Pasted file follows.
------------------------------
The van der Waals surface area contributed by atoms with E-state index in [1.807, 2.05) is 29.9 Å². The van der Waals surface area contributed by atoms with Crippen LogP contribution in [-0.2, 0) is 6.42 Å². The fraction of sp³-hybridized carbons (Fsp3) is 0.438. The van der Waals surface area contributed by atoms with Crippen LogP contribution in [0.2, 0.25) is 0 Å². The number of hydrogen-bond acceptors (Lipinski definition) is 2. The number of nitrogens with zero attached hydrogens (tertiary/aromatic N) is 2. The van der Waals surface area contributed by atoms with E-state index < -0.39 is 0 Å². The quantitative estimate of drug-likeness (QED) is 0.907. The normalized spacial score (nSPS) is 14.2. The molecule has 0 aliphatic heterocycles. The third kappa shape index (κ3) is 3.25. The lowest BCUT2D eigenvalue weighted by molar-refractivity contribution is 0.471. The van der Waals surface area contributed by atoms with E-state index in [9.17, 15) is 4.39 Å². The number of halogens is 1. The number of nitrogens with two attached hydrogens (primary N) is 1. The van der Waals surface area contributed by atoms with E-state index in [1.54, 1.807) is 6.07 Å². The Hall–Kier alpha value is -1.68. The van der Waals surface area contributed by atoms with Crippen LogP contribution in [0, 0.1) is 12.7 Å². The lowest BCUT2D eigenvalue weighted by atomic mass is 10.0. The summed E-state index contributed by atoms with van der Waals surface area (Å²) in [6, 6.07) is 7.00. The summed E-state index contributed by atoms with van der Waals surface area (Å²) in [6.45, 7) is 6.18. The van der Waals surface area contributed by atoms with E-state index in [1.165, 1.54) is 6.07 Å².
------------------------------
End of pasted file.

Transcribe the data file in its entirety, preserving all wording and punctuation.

The van der Waals surface area contributed by atoms with E-state index in [1.807, 2.05) is 29.9 Å². The van der Waals surface area contributed by atoms with Crippen LogP contribution in [-0.2, 0) is 6.42 Å². The fraction of sp³-hybridized carbons (Fsp3) is 0.438. The van der Waals surface area contributed by atoms with Crippen LogP contribution in [0.2, 0.25) is 0 Å². The number of hydrogen-bond acceptors (Lipinski definition) is 2. The number of nitrogens with zero attached hydrogens (tertiary/aromatic N) is 2. The van der Waals surface area contributed by atoms with E-state index < -0.39 is 0 Å². The quantitative estimate of drug-likeness (QED) is 0.907. The normalized spacial score (nSPS) is 14.2. The molecule has 0 aliphatic heterocycles. The third kappa shape index (κ3) is 3.25. The lowest BCUT2D eigenvalue weighted by molar-refractivity contribution is 0.471. The van der Waals surface area contributed by atoms with E-state index in [9.17, 15) is 4.39 Å². The number of halogens is 1. The number of nitrogens with two attached hydrogens (primary N) is 1. The van der Waals surface area contributed by atoms with E-state index in [1.54, 1.807) is 6.07 Å². The Hall–Kier alpha value is -1.68. The van der Waals surface area contributed by atoms with Crippen LogP contribution in [0, 0.1) is 12.7 Å². The lowest BCUT2D eigenvalue weighted by atomic mass is 10.0. The summed E-state index contributed by atoms with van der Waals surface area (Å²) in [6, 6.07) is 7.00. The summed E-state index contributed by atoms with van der Waals surface area (Å²) in [6.45, 7) is 6.18. The van der Waals surface area contributed by atoms with E-state index in [1.165, 1.54) is 6.07 Å².